Date: 22.10, Sunday, 11.00

Place: H.Sienkiewicza St.

Tour leader: Magdalena Mularczyk

The Botanical Garden of the University of Wrocław was set up in 1811 on the land covered by former fortifications of the so-called Jumping Star, at the feet of the Gothic churches of Ostrów Tumski, which was donated to the university by the Prussian king Frederick William III. Since 1974 it has been inscribed on the list of Lower Silesian monuments, and since 1994 it has been under protection due to being situated in the historical centre of the city. It is among the leading European gardens in terms of the number of the floral collections and the way of their presentation. On an area of 7.5 ha, including 1,870 m2 under glass, around twelve thousand species and varieties of plants from all over the world have been gathered. The eastern part, the arboretum, has the character of the English park with a free arrangement of paths, while the central part is divided into irregularly shaped quarters. The picturesque corners offering respite from the hubbub of the city influence the image of the garden as much as the little fields used for didactic and broadly-defined educational purposes.

Of special interest among the cultivated plants is the collection of water and marsh plants, which is one of the most impressive in the world, the taxonomy section that presents the entire variety of vascular plants, the rich collection of trees, which includes 25 natural monuments, shrubs, creepers, mountain plants and succulents. In the 1960s, in the western part, which was built up before the war, a section presenting ornamental plants was established, including a pool for water plants that had been designed by architect Tadeusz Zipser. Six collections have the status of National Collections (Anubias, Echinodorus, Hedera, Paeonia – herbal varieties, Bromeliaceae, Nymphaeaceae – evergreen taxa). Apart from living plants, the garden presents a paleontological exhibition “Panorama of Nature” with interesting fossils of plants and animals, and a unique model of hard coal deposits from 1856. During the season, which lasts from March to November, there are thematic walks, festivals, fairs, exhibitions and concerts.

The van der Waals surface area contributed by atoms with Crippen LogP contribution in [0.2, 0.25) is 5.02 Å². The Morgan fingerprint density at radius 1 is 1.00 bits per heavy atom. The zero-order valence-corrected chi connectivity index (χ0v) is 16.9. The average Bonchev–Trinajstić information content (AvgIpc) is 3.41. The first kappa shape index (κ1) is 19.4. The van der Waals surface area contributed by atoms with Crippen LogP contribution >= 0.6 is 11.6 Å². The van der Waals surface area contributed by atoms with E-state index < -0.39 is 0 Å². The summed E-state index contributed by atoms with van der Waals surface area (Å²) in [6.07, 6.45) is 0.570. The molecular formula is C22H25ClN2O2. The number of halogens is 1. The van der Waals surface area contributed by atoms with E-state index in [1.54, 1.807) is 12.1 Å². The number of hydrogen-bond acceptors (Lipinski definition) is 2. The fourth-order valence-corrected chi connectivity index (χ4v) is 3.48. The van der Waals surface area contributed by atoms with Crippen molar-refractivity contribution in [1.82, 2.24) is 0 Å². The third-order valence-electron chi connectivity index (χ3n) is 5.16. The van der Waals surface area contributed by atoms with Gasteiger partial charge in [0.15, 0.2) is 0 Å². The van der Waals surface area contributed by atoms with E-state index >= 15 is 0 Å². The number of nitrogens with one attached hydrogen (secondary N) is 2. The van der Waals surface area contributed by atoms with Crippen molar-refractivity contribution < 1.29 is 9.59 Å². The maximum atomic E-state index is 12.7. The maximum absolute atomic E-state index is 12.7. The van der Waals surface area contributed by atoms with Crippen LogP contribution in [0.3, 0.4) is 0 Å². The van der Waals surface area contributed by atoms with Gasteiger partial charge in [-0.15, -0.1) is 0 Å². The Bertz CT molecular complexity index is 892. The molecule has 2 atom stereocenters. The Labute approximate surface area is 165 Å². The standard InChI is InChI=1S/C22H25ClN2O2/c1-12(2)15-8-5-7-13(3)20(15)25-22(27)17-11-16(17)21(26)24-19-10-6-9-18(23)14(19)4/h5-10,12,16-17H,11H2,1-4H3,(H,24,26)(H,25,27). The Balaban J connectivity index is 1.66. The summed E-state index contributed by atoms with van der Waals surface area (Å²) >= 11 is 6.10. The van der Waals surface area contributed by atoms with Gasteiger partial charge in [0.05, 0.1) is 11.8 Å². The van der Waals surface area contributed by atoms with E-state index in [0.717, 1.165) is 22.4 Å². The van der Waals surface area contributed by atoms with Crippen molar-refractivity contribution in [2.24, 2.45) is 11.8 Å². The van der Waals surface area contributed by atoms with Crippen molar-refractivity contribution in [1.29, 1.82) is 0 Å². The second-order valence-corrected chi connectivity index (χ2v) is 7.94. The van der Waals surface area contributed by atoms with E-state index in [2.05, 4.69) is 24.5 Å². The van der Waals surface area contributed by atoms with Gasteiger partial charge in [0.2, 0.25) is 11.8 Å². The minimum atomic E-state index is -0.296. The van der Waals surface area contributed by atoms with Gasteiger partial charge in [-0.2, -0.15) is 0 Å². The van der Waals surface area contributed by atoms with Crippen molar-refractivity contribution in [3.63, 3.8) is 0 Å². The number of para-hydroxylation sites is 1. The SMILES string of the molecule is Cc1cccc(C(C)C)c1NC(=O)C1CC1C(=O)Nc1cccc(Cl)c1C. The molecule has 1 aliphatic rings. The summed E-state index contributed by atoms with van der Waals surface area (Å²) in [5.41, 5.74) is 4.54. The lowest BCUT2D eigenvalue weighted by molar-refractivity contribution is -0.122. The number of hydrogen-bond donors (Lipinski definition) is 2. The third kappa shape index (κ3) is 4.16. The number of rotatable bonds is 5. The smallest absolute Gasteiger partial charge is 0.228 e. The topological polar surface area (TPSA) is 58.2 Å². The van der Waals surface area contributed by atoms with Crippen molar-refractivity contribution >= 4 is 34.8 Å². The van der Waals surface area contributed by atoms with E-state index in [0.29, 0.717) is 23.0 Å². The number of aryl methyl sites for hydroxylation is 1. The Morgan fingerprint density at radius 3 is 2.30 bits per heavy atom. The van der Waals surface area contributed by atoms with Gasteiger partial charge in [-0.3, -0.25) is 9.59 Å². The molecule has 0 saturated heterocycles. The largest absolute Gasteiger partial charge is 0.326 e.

Since 1988 the Wojsławice Arboretum in Niemcza has been a branch of the Botanical Garden. Set up in the 19th century and expanded by the famous plant collector Fritz von Oheimb (1850-1928), thanks to the efforts of the Botanical Garden its area has increased from 5 to 62 ha. It is famous for its collection of rhododendrons and azaleas, rare species of coniferous and deciduous trees, and vast plantings of perennial plants (ca. 2 ha). The floral collections number around twelve thousand taxa, including many perennial plants. It is dominated by the National Collection of the Hemerocallis genus, which numbers over three thousand species and varieties. The two other National Collections include the Buxus and Rhododendron genera – varieties of the historic Lusitanian flora (Seidl’s varieties). The arboretum also comprises a 12-ha orchard with historic varieties of fruit trees, mainly cherry, apple and pear trees, an educational centre in the renovated manor farm, and recreational areas.